Protecting the integrity of the greatest game.
It's our responsibility to strengthen the sport.
Ensuring a consistent and fair game that is decided on the field, by the players.
Ensuring that players conduct themselves in a way that honors the sport and respects the game.
The NFL's schedule of infractions and fines, and a process for appeal.
Honoring the league’s commitment to serve the communities where the game is played.
Meet the people behind NFL Operations.
Learn about the people, the jobs and the technology that deliver the best game possible to NFL fans across the U.S. and around the world.
Countdown to kickoff: how NFL games happen.
In the NFL, balancing technology with tradition.
How television has changed the game.
Upon further review…
It takes hundreds of computers and four NFL executives to create the NFL's 256-game masterpiece.
Learn how NFL players have changed over time, how they’re developed and drafted and how the league works with them after their playing days are over.
Creating an NFL player: from “everyman” to “superman.”
Supporting the next generation of players and fans.
Preparing players of all ages for success at football’s highest level.
Introducing the next wave of NFL superstars.
A look at the programs the NFL and its partners provide to help every player before, during and after his football career.
Celebrating, educating, embracing and connecting all former NFL players with each other, their former teams and the league.
Discover the evolution of professional officiating, the weekly evaluation process and how the NFL identifies and develops the next generation of officials.
“One thing hasn’t changed: the pressure. It will always be there.”
The latest information from the NFL's officiating command center.
Every week, officials take the field ready to put months of preparation, training and hard work on display, knowing that the whole world — and the Officiating Department — is watching.
Officiating an NFL game takes years of training and experience.
Starting the next week’s work when this week’s final whistle blows.
NFL Football Operations protects the integrity of the game by ensuring that the rules and the officiating are consistent and fair to all competitors.
The custodians of football not only have protected its integrity, but have also revised its playing rules to protect the players, and to make the games fairer and more entertaining.
Explore the official rules of the game.
NFL SVP of Officiating Dean Blandino explains NFL rules with video examples.
The NFL's procedures for breaking ties for postseason playoffs.
The NFL's familiar hand signals help fans better understand the game.
Go inside the game with the NFL's official game stats. Sort the stats by season or by week.
Chart and compare the NFL Football Operations stats you're looking for with the NFL's data tool.
Get a snapshot of the current NFL game stats, updated weekly during the regular season.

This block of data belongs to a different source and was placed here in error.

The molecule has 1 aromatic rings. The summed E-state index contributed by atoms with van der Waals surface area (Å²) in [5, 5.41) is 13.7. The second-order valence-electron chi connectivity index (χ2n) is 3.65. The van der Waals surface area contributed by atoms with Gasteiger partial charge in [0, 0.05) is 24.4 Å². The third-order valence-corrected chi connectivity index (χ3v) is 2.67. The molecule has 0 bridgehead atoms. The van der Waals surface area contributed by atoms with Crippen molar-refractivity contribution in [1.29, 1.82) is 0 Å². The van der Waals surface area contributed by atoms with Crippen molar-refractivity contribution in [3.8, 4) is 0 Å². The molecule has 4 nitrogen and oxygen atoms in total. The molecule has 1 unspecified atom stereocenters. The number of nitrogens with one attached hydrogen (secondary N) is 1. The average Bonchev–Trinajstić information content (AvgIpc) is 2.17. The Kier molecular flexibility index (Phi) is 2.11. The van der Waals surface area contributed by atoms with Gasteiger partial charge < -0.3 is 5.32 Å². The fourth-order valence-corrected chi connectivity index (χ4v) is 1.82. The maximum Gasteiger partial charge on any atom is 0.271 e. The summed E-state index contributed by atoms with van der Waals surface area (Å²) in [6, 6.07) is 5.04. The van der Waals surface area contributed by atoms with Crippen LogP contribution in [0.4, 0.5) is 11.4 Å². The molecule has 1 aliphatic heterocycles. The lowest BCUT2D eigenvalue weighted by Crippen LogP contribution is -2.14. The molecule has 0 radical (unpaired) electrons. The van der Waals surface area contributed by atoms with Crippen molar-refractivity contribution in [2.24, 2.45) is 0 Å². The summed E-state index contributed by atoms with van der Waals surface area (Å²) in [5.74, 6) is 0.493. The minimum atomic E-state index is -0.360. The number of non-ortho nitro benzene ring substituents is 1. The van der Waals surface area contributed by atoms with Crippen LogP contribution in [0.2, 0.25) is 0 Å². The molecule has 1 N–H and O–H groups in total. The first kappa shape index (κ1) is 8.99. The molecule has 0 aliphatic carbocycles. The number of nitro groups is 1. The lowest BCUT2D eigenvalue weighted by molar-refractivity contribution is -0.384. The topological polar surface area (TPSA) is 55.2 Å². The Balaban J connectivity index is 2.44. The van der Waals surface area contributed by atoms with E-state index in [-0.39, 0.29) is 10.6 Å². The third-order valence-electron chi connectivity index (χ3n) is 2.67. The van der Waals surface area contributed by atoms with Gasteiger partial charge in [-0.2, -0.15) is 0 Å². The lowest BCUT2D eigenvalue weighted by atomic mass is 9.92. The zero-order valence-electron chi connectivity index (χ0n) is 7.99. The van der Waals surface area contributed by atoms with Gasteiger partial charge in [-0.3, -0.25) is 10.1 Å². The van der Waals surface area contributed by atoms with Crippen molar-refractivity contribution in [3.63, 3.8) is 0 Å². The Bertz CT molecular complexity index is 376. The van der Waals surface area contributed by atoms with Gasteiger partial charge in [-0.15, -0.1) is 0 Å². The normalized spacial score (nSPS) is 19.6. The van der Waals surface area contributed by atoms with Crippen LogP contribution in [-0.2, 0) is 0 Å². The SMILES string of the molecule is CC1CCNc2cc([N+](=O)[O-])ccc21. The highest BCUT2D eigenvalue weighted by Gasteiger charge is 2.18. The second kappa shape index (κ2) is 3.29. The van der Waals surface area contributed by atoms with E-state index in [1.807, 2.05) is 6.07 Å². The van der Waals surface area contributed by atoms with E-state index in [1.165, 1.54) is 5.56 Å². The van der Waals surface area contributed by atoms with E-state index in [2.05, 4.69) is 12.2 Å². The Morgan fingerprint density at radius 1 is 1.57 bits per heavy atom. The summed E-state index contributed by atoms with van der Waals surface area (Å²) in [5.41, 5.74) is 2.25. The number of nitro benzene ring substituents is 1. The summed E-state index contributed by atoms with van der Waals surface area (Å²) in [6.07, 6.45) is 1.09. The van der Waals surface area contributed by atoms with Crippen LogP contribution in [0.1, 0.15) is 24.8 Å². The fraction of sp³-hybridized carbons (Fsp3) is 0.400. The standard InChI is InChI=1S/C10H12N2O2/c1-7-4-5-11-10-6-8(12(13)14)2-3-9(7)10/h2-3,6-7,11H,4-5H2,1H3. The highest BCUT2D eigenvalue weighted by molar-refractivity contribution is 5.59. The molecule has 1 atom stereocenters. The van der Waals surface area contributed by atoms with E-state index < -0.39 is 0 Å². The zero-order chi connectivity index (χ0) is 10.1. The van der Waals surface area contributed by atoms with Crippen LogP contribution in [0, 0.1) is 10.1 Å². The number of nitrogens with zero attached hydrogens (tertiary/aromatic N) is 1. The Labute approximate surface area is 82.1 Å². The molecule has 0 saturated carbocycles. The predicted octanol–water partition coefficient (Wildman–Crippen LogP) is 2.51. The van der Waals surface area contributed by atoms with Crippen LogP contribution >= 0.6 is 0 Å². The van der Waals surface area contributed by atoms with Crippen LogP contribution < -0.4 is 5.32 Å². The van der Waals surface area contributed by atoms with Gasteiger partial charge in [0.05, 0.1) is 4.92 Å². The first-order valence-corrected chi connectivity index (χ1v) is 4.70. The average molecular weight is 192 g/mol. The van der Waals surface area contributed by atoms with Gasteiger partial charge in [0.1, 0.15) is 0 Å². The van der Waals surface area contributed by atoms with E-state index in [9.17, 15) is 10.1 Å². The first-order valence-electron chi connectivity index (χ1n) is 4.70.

The NFL Pro Bowl gives the league an opportunity to test new technology. NFL Football Operations faces a delicate balance: determining how to innovate while respecting and preserving the game’s traditions, integrity and competitive equity. New technology must integrate smoothly into the game and work with technologies that the league already uses, and the Pro Bowl is the perfect setting to determine whether the value it would provide aligns with the efforts needed to support it.
Learn more how the league balances technology with tradition.
In the 2015 game, the league plans several tests.
This year the league introduced the use of Microsoft Surface Pro tablets on the sidelines. At the Pro Bowl, the referee will be able use a tablet to review any challenged play without having to leave the field — a procedure similar to that in college football.
When a challenge is initiated, the instant replay assistant will bring a wired tablet and a wired Bose headset to the referee on the field. The tablet will serve as a video monitor, and the referee will see the same replay video on it as he would under the hood.
The NFL’s vice president of officiating, Dean Blandino, will continue to evaluate the feasibility of this process until game time. If the league isn’t comfortable with this test, the current reliable replay process will be used.
To generate social media buzz, players will be allowed to participate in conversations on Twitter from the sidelines.
A league public relations representative will have a Microsoft Surface Pro tablet behind each bench, near the Sideline Viewing System (SVS) tablets. During the game players can use it to tweet what they are experiencing, giving fans unprecedented access.
The league wants to know whether players and coaches are interested in accessing video during games through the SVS, rather than by viewing still images or prints.
To do this, two Microsoft Surface Pro tablets will be set up directly behind each bench. One will carry the feed of the high end-zone camera; the other will carry the feed of the high sideline camera. League personnel will play the video for players and coaches upon request.
The league will also test:
The NFL may adopt any of these technological advances — or none of them. The league puts every technological advance through its paces. Any change to the game goes through an exhaustive testing process that includes more than the Pro Bowl.